Love in the third century B.C.: Not much has changed over the millenia

A Metropolitan Museum of Art Hellenistic-era bronze of Eros sleeping.

NEW YORK: A plump, naughty looking winged baby with a bow and arrow. It sounds like the illustration on a 21st-century Valentine’s Day card.

Actually the figure is rendered in a 2,000-year-old statue, nowadays on show in New York. “Changing Image of Eros, Ancient Greek God of Love, from Antiquity to Renaissance,” a new exhibition at the Metropolitan Museum of Art, suggests that love as we know it isn’t just meant to last forever – it’s been around forever too.

The centerpiece of the show, which runs through June 23, is a remarkable, life-size bronze sculpture of Eros shown as a sleeping baby.

His chubby legs are draped over a stone. One of his wings lies flat, the details of every feather visible, while the other is tucked up underneath.

Unusually for Greek art, the god’s eyes are shut. In a touching nuance, the baby’s mouth rests open. His left hand, having dropped his famous bow, hangs limp. “He’s in the midst of his labors and he’s taking a nap,” curator Sean Hemingway told AFP.

Those labors, according to the Greek myth, were very much as doodling, lovesick teens might imagine them today: Eros firing arrows of love.

Less well known is that the Greek Eros had two arrows – “either tipped with gold or tipped with lead,” Hemingway said. “The golden ones gave burning desire and the lead ones,” he said with a chuckle, “repelled people from burning desire.”

The image of Eros captured in the statue, whose provenance is the island of Rhodes, and is dated to the third-second centuries B.C., spawned a remarkable dynasty of look-alikes, right from the Cupid of Roman art to the winged cherubs of Renaissance paintings, thence into our contemporary popular culture.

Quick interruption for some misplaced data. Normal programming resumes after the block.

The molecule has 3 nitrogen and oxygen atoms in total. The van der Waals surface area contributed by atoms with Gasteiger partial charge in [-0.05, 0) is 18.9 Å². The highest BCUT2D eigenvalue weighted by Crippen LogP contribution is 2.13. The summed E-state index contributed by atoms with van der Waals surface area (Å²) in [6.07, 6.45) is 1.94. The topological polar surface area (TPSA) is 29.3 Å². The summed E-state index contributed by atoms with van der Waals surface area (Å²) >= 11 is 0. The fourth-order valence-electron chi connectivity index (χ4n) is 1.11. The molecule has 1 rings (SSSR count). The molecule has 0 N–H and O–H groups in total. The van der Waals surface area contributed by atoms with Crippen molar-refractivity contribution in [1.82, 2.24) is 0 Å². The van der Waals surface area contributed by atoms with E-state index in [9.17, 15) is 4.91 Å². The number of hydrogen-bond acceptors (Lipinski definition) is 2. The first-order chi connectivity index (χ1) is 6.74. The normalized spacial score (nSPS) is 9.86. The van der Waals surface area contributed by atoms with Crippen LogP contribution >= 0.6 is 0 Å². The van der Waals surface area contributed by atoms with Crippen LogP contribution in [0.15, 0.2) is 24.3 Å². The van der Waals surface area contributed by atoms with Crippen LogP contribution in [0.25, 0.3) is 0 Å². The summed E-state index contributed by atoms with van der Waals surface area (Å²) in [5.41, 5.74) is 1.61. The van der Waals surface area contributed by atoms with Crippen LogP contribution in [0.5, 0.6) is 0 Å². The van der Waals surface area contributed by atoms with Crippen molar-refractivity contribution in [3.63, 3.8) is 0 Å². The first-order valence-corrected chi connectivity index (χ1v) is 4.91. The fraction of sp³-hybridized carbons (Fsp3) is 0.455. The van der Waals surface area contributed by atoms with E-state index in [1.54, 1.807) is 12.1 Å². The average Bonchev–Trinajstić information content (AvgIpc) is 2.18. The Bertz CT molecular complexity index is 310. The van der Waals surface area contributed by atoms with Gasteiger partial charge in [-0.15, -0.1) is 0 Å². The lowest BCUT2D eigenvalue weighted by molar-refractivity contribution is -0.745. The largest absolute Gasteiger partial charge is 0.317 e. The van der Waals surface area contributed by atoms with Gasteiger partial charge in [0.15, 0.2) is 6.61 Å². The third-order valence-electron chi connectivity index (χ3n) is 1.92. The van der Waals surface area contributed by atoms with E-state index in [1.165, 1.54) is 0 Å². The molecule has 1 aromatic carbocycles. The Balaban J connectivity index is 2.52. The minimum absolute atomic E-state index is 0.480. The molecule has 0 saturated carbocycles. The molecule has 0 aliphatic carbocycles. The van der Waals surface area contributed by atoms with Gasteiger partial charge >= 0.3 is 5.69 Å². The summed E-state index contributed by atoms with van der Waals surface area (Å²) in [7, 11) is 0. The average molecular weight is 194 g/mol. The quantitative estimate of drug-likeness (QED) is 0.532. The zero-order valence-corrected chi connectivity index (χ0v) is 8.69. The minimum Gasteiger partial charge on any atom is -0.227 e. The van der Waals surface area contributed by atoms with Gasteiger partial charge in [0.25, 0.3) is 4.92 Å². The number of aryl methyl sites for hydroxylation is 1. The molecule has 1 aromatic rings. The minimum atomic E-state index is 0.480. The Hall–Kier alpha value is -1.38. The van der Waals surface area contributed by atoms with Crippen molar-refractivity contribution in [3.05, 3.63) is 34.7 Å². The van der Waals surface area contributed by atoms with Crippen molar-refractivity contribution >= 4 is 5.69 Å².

Eros wasn’t always so cuddly. According to an early myth, Gaia (goddess of the Earth) and Eros were the source of all creation and Eros was capable of overpowering the minds of gods and mortals alike.

In Archaic Greek poetry (sixth and fifth centuries B.C.), as the exhibition catalogue explains, the god was depicted as a “powerful, often cruel, and capricious being.”

In classical art Eros is usually represented as a beautiful winged youth. It was only during the Hellenistic period (323-31 B.C.) that a new image of the god as a baby took hold. That iconography’s popularity is linked to the myth of Eros being the son of Aphrodite, born of her affair with Ares, god of war.

With this infantile version of Eros was “brought down to earth and disarmed,” said Hemingway, an archaeologist. “The idea of love is a universal concept.”

The MMA’s bronze is the finest example of its kind. Scholars have long wondered whether it is an original Hellenistic work or a very fine copy from Rome’s Imperial era. Variations of the type are known from hundreds of sculptures, which, to judge from the number of extant replicas and adaptations, was one of the most popular ever produced in Roman Imperial times.

It was also among the earliest of the ancient statues rediscovered during the Renaissance, when artists revisited the theme. This exhibition presents the results of a recent study of the Museum’s statue, utilizing scientific and technical analyses as well as art-historical research, which supports its identification as a Hellenistic bronze but one that was restored in antiquity, likely during the Roman Imperial period.

For Hemingway the MMA’s piece is a “great masterpiece” that has always “fascinated” him. It certainly fascinated the Romans, who made copies in large quantities, followed by the Renaissance artists whose rediscovery of Classical art inspired Europe’s cultural explosion after the Middle Ages.

“For the Greeks,” Hemingway said, “he was an important god and we continue to think of love, if not as a god, as important. Valentine’s Day is coming up, so it’s a good time to remember him.”

A version of this article appeared in the print edition of The Daily Star on February 07, 2013, on page 16.




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